2020 Ford Police Interceptor Review By Larry Nutson
2020 Ford Police Interceptor
More than meets the eye
More than meets the eye
By Larry Nutson
Executive Producer and Bureau Chief
The Auto Channel
If I told you that you could save $3,500 a year in gasoline costs and still get the same performance with a vehicle that meets all your needs, what would you think?
Ford is providing that to police departments with the new pursuit-rated 2020 Ford Police Interceptor. The standard engine will be a 3.3-L V6 Hybrid. Police vehicles spend on average 60% to 70% of their time stopped and idling, but still need to be kept turned on. With a hybrid all the equipment that needs to be kept on and functioning can be powered by the lithium-ion hybrid battery.
With Ford’s Hybrid the gasoline engine is off for about 80% of the time that the vehicle is idle. Battery charge is kept in the 30% to 70% range to power all the needed equipment.
The all-new 2020 Police Interceptor Utility Hybrid has a projected EPA-estimated rating of 24 mpg combined, a 41 percent improvement over the outgoing Police Interceptor Utility equipped with a 3.7-liter gas engine. The cost comparison is based on gasoline estimated at $2.75 per gallon.
Another advantage of the hybrid is reduced brake wear due to the regenerative braking system. Brake life can now be extended by three times. Plus, there is less overall engine maintenance.
The 3.3-L Hybrid develops 318 system horsepower. In recent testing by Michigan State Police, the all-new Police Interceptor Hybrid had the fastest 0-100 mph acceleration, fastest lap, fastest average lap and highest top speed of 137 mph, versus competitive police utility vehicles tested, including V8-powered entries.
And at Los Angeles County Sheriff’s Department testing, the 3.3-L Hybrid proved quicker and faster than the 3.7-L V6 used in previous models.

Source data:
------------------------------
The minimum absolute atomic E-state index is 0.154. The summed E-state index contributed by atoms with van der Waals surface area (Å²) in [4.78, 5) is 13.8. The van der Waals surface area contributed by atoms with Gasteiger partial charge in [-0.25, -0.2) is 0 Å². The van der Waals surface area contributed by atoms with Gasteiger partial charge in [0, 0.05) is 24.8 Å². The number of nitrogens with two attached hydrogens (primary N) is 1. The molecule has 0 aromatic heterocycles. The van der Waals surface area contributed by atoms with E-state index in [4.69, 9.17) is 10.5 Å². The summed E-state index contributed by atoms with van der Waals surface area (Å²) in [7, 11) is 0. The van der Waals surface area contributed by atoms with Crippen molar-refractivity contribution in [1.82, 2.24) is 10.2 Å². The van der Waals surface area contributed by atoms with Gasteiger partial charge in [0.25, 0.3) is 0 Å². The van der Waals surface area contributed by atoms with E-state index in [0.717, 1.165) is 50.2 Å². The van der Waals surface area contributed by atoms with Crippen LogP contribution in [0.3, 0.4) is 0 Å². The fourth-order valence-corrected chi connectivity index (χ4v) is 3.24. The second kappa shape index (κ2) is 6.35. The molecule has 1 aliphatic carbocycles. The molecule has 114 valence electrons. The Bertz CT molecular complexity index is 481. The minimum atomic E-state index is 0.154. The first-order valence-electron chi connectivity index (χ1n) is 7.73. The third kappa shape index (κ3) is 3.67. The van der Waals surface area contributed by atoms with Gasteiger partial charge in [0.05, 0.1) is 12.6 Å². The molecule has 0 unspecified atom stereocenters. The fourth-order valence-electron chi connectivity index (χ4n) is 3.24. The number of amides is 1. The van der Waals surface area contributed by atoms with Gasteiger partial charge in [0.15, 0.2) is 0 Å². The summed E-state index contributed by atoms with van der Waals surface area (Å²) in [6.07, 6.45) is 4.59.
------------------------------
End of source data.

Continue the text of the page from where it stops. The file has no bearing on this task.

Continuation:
On the invite of Ford I drove the new Police Interceptor around a handling course at Autobahn Country Club in Joliet, Illinois. Along with some other auto writers we were in the company of a large contingent of police officers who also were there to experience and evaluate the new Police Interceptor (PI).
I came away quite impressed by the overall dynamic ability of the Police Interceptor with very balanced handling, excellent braking along with very good acceleration performance.
A municipal administrator certainly would be interested in reducing overall cost to a community to operate its police department while still delivering the required police services.
The 2020 Police Interceptor is based on the new Explorer which now rides on a new rear-drive platform. Although, all Police Interceptors will be all-wheel drive.
Don’t just think of all-wheel drive as beneficial in snow or off-road conditions. Ford has tuned the suspension system to delivery outstanding handling, as a police vehicle should have.
Two other engine choices will be available on the Ford PI, a 3.3L-V6 and a 400-HP 3.0-L EcoBoost V6 that will accelerate from stop to 60 mph in 5.8 seconds and has a top speed of 150 mph. Michigan State Police confirmed the 400-HP PI as the quickest and fastest police vehicle tested.
All three of PI’s engines are mated to Ford’s quick shifting 10-speed automatic driving the all-wheel drive system.
Ford’s PI has some differences to the civilian Explorer. A steering column-mounted gear selector is used rather than the rotary gear shift dial to free up space for equipment in the center console. There’s only two seat rows, not three. Additional steel structure in the rear is installed to provide safety for the officers in a 75-mph rear-collision. This exceeds the federal requirement of a 50-mph rear-collision test.
Ballistic front door panels are available. The door handle and the window switch on the inside of each rear door are covered with a blank panel. Front seats are covered in heavy-duty durable and yet comfortable cloth. Vinyl rear seats and vinyl flooring enable easy cleanup. Anti-stab plates in the rear of the front seat backs help protect officers from potential threats. Inside front door panels are shaped to provide extra room for the officer’s weapon and equipment belt. Police Perimeter Alert uses rear mounted sensors to detect someone approaching the vehicle and will alert the officer, lock doors and raise windows.
The Ford Police Interceptor accounts for nearly two-thirds of all police vehicle sales in the U.S. Ford expects many of the new 2020 PI models to be Hybrid equipped saving municipalities—and taxpayers, significant cost.
Ford began offering police packages on their vehicles way back in 1950. The Interceptor name debuted on the optional 110-horsepower flathead V8 engine for 1951. Today, Police vehicles are a lot more than just an identifying paint job and a red light on top.
© 2019 Larry Nutson, the Chicago Car Guy